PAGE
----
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النشر الإلكتروني

No. 14.
LECTURE SERMON,

DELIVERED AT THE

SECOND UNIVERSALIST MEETING, IN BOSTON,

JANUARY 17, 1819.

BY HOSEA BALLOU, PASTOR.

Published Semi-Monthly by Henry Bowen, Devonshire-street.

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MARK ix. 43, 44. * And if thy hand offend thee, cut it off ; it is better for thee to enter into

life maimed, than having two hands to go into hell, into the fire that neder shall be quenched ;-Where their worm dieth not, and the fire is not quenched.

Some of the motives which have inclined the speaker to call the attention of this audience to the consideration of this portion of divine truth are the following:

1. There is, perhaps, no passage in the scriptures, that has been more commonly used to lead the minds of people to believe in the doctrine of endless misery, and to be exercised with the fear of such a state, than this. And as one of the objects of these lectures is to disprove such a doctrine, and to show that the passages, which are usually quoted in its support, are misapplied, it seems proper to notice this passage in a way to show the error of its common use. And,

2. That the opportunity may be embraced to enforce the argument of the text to induce the mind to submit to any privations, which are necessary to the discharge of that christian obedience, by which we enter into the spiritual life of the spirit of truth.

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We may, in the first place, institute an inquiry, directed to satisfy the mind respecting the usual application of this scripture to a future state of endless misery.

In giving to this inquiry such a form as may tend to facilitate a judicious conclusion, the following things are premised;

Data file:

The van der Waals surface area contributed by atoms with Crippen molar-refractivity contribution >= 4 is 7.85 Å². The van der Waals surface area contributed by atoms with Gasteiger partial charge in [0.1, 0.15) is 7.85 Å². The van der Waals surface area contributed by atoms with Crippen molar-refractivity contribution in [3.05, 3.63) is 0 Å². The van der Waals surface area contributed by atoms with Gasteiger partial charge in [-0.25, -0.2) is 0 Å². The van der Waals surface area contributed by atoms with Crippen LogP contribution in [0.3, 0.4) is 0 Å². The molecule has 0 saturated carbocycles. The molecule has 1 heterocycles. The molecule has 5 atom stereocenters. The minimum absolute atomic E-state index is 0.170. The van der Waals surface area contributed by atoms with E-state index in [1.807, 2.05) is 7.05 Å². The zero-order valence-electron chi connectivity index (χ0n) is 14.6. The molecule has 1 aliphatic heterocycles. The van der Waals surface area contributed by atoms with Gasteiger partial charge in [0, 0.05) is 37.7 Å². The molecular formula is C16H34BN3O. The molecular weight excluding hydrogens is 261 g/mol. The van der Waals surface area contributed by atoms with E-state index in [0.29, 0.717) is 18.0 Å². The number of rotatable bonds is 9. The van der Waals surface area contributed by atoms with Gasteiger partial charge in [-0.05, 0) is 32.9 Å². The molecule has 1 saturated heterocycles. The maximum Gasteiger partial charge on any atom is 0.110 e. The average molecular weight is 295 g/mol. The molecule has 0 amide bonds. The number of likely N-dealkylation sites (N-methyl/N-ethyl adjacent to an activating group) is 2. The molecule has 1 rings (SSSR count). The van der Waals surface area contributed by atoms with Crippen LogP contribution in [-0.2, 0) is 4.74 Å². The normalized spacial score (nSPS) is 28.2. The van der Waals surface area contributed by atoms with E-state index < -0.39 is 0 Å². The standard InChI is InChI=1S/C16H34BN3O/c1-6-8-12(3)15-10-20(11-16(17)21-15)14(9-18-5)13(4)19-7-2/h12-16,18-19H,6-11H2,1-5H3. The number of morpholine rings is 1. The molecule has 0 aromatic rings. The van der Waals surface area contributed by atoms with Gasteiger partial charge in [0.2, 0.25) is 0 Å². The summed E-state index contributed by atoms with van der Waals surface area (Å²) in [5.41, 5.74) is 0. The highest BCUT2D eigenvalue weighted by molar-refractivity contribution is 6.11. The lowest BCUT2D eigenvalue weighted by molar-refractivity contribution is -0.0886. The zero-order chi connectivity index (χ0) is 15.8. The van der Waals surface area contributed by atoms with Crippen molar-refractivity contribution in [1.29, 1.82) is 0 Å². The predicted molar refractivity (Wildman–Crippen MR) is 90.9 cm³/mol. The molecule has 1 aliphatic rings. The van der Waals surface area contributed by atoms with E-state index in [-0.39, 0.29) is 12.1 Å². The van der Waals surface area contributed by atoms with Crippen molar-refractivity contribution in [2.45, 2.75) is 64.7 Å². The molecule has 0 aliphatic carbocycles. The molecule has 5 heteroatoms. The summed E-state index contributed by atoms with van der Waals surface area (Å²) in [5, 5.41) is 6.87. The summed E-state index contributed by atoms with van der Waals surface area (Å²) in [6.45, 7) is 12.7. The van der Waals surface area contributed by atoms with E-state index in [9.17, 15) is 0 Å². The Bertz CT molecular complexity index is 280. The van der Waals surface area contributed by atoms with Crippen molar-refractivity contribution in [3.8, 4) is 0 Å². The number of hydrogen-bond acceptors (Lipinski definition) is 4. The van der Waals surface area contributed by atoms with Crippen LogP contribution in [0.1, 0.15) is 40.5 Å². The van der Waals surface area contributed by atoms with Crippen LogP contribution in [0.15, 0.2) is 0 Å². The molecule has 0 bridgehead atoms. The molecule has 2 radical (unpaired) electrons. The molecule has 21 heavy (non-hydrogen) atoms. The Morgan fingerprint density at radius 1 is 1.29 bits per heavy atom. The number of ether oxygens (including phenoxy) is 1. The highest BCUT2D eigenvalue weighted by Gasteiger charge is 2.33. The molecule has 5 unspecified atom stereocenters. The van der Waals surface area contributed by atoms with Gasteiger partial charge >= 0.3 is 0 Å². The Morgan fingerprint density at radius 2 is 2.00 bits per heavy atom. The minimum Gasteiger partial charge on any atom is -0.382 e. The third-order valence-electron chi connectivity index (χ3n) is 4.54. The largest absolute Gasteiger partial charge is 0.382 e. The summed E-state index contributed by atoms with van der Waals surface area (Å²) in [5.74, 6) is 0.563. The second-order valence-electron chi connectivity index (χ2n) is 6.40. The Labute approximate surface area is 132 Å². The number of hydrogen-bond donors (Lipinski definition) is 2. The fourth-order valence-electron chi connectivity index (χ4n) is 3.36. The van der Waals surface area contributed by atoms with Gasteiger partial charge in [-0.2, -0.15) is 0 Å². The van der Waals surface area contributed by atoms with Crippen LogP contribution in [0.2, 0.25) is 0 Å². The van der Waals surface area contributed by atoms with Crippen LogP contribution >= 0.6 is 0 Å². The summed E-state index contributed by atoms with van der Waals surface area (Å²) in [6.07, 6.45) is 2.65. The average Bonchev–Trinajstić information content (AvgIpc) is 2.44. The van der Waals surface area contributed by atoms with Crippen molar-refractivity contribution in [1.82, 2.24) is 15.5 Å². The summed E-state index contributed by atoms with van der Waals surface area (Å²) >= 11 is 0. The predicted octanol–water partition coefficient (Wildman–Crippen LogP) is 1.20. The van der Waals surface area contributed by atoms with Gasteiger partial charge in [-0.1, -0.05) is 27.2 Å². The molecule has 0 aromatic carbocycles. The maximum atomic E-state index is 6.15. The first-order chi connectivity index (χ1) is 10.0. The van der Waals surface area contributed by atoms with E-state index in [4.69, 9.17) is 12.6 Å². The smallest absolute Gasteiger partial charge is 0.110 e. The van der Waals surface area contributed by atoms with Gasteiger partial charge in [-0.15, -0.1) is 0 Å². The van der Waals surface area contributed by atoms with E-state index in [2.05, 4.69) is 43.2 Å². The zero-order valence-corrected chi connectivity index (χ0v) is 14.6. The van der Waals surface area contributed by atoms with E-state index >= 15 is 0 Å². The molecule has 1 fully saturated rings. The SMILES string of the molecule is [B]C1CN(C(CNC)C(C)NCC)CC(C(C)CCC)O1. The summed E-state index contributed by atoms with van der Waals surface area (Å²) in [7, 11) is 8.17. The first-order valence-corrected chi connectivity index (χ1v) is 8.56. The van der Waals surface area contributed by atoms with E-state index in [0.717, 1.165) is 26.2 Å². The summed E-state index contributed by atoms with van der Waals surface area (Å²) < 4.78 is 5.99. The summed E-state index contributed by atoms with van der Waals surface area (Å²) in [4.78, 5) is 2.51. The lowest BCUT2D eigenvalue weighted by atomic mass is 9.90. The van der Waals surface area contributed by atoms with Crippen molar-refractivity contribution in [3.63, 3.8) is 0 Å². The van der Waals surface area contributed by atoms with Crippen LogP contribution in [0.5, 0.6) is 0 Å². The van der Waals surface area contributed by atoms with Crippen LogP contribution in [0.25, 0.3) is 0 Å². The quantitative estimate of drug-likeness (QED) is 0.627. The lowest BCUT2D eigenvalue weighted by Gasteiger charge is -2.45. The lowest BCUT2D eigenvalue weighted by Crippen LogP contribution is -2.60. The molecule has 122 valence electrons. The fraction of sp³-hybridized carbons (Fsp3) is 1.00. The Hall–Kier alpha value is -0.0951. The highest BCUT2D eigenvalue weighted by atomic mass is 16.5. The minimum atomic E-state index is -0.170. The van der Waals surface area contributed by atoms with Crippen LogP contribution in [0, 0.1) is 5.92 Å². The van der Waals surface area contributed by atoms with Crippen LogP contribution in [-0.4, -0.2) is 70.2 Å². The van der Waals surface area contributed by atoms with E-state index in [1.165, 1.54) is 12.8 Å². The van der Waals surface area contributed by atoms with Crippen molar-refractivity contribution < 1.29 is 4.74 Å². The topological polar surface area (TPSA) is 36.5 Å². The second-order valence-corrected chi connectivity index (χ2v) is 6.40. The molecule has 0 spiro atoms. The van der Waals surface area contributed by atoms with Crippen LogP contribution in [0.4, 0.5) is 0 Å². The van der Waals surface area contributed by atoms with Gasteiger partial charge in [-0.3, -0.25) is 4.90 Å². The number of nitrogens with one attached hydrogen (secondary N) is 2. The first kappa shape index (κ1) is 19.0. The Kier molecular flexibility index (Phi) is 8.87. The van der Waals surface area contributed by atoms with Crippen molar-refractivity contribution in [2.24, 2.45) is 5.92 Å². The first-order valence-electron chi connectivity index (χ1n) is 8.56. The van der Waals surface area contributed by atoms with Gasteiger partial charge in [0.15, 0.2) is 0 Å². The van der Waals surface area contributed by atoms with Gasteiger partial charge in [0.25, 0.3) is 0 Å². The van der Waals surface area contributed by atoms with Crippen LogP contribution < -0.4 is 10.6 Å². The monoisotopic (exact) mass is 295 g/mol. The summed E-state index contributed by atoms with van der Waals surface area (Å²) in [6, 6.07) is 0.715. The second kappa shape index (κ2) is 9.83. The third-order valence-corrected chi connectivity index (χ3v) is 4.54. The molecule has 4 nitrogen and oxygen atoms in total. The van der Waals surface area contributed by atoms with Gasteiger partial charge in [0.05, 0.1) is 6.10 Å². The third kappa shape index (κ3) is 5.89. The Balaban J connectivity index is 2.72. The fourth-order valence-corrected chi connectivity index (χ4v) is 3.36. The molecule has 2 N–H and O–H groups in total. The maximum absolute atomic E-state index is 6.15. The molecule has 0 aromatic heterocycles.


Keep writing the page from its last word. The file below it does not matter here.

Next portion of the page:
1. The testimony, by which any fact is to be proved, should be of one, who knows the thing to be a reality, to which he bears such testimony

2. In a case where testimony is all the evidence that can be had, this testimony should be of such a character as to admit of no reasonable doubt respecting its true application.

3. It is indispensable, that testimony, by which the belief of any proposition is to be established should be entirely free froin any contradictions. And,

4. It is moreover proper to observe, that in proportion to the greatness of the subject, on which we are called to form a judgment, what has been premised enforces its claims on the mind.

As to the magnitude of the subject, which is now called in question, nothing exceeds it. The doctrine which asserts, that mankind is to suffer unspeakable torments to all future eternity is a subject, that justly requires as direct and clear evidence

With the foregoing considerations impressed on our minds, let us examine the words of our text with a design to ascertain the truth concerning this vast question. “And if thy hand offend thee, cut it off; it is better for thee to enter into life maimed, than having two hands, to be cast into hell, into the fire that never shall be quenched; where their worin dieth not, and the fire is not quenched."This is the testimony on which the doctrine of elernal, never-ending misery is founded. The hearer

is most earnestly requested to lay aside all prepossessions on this subject, and investigate it with as much caution as the interest wbich we all have in the subject demands. i . . . . . .

1. Let us ask, is there in this passage any thing that goes to prove that its author was speaking of what is to take place in a future state of being ? Most certainly, without a doubt, replies the believer in endless punishment, for Jesus here speaks of being cast into bell; and surely hell is not in this world. My dear friend, I humbly asked you to lay aside all prepossessions on this subject; but in room of this, your answer is the production of prejudice. Did this faithful and true witness ever say that hell is not in this world ? Is it asserted in our text, that this hell is in a future state of existence ? Both these questions must be answered in the negative. Will our opposer say, that the whole testimony of scripture must be admitted in this case, and that we must learn where hell is, and what it is, by the united testimony of inspired writers ? To this we agree at once. The prophet David says ; « Great is thy mercy toward me ; and thou hast delivered my soul from the lowest hell.”. Again he says; “ T'he sorrows of death compassed me, and the pains of hell gat hold upon me; I found trouble and sorrow.” Jonah says; “I cried by reason of mine affliction unto ihe Lord, and he heard me; out of the belly of hell cried I, and thou heardest my voice.” Now as certain as David and Jonah were in this world, when they thus spake, so certain it is, that in the days of these prophets, hell was in this world. Why might it not be in this world in the days our Saviour was on the earth?..